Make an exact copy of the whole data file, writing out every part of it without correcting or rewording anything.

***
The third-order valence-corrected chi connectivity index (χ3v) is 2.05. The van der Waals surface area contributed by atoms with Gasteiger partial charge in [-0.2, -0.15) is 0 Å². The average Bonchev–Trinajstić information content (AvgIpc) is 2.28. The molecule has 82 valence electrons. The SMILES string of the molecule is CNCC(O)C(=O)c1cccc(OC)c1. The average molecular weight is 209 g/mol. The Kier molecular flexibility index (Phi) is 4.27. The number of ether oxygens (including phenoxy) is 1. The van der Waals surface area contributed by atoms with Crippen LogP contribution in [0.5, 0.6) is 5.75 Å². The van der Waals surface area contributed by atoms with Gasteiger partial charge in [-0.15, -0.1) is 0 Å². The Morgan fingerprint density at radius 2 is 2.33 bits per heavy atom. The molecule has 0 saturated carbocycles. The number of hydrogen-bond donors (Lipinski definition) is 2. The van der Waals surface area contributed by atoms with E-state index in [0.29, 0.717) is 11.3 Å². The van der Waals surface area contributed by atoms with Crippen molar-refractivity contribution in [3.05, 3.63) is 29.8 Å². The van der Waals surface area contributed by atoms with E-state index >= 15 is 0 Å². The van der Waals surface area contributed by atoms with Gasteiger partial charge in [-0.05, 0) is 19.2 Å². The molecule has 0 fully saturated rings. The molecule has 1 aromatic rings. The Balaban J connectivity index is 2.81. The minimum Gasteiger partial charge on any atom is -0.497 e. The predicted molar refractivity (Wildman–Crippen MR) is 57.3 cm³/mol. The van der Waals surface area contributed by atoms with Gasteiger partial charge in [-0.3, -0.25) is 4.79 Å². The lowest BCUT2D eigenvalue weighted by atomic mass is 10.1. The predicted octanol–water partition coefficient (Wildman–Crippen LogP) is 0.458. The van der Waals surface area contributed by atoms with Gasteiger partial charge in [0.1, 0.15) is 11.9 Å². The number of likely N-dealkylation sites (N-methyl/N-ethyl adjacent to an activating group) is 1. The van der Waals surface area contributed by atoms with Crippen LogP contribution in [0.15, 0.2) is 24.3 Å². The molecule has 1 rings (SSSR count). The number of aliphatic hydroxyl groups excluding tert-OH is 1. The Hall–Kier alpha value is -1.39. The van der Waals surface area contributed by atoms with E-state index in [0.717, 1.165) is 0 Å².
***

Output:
The third-order valence-corrected chi connectivity index (χ3v) is 2.05. The van der Waals surface area contributed by atoms with Gasteiger partial charge in [-0.2, -0.15) is 0 Å². The average Bonchev–Trinajstić information content (AvgIpc) is 2.28. The molecule has 82 valence electrons. The SMILES string of the molecule is CNCC(O)C(=O)c1cccc(OC)c1. The average molecular weight is 209 g/mol. The Kier molecular flexibility index (Phi) is 4.27. The number of ether oxygens (including phenoxy) is 1. The van der Waals surface area contributed by atoms with Crippen LogP contribution in [0.5, 0.6) is 5.75 Å². The van der Waals surface area contributed by atoms with Gasteiger partial charge in [-0.15, -0.1) is 0 Å². The Morgan fingerprint density at radius 2 is 2.33 bits per heavy atom. The molecule has 0 saturated carbocycles. The number of hydrogen-bond donors (Lipinski definition) is 2. The van der Waals surface area contributed by atoms with E-state index in [0.29, 0.717) is 11.3 Å². The van der Waals surface area contributed by atoms with Crippen molar-refractivity contribution in [3.05, 3.63) is 29.8 Å². The van der Waals surface area contributed by atoms with E-state index >= 15 is 0 Å². The van der Waals surface area contributed by atoms with Gasteiger partial charge in [-0.05, 0) is 19.2 Å². The molecule has 0 fully saturated rings. The molecule has 1 aromatic rings. The Balaban J connectivity index is 2.81. The minimum Gasteiger partial charge on any atom is -0.497 e. The predicted molar refractivity (Wildman–Crippen MR) is 57.3 cm³/mol. The van der Waals surface area contributed by atoms with Gasteiger partial charge in [-0.3, -0.25) is 4.79 Å². The lowest BCUT2D eigenvalue weighted by atomic mass is 10.1. The predicted octanol–water partition coefficient (Wildman–Crippen LogP) is 0.458. The van der Waals surface area contributed by atoms with Gasteiger partial charge in [0.1, 0.15) is 11.9 Å². The number of likely N-dealkylation sites (N-methyl/N-ethyl adjacent to an activating group) is 1. The van der Waals surface area contributed by atoms with Crippen LogP contribution in [0.15, 0.2) is 24.3 Å². The molecule has 1 rings (SSSR count). The number of aliphatic hydroxyl groups excluding tert-OH is 1. The Hall–Kier alpha value is -1.39. The van der Waals surface area contributed by atoms with E-state index in [0.717, 1.165) is 0 Å².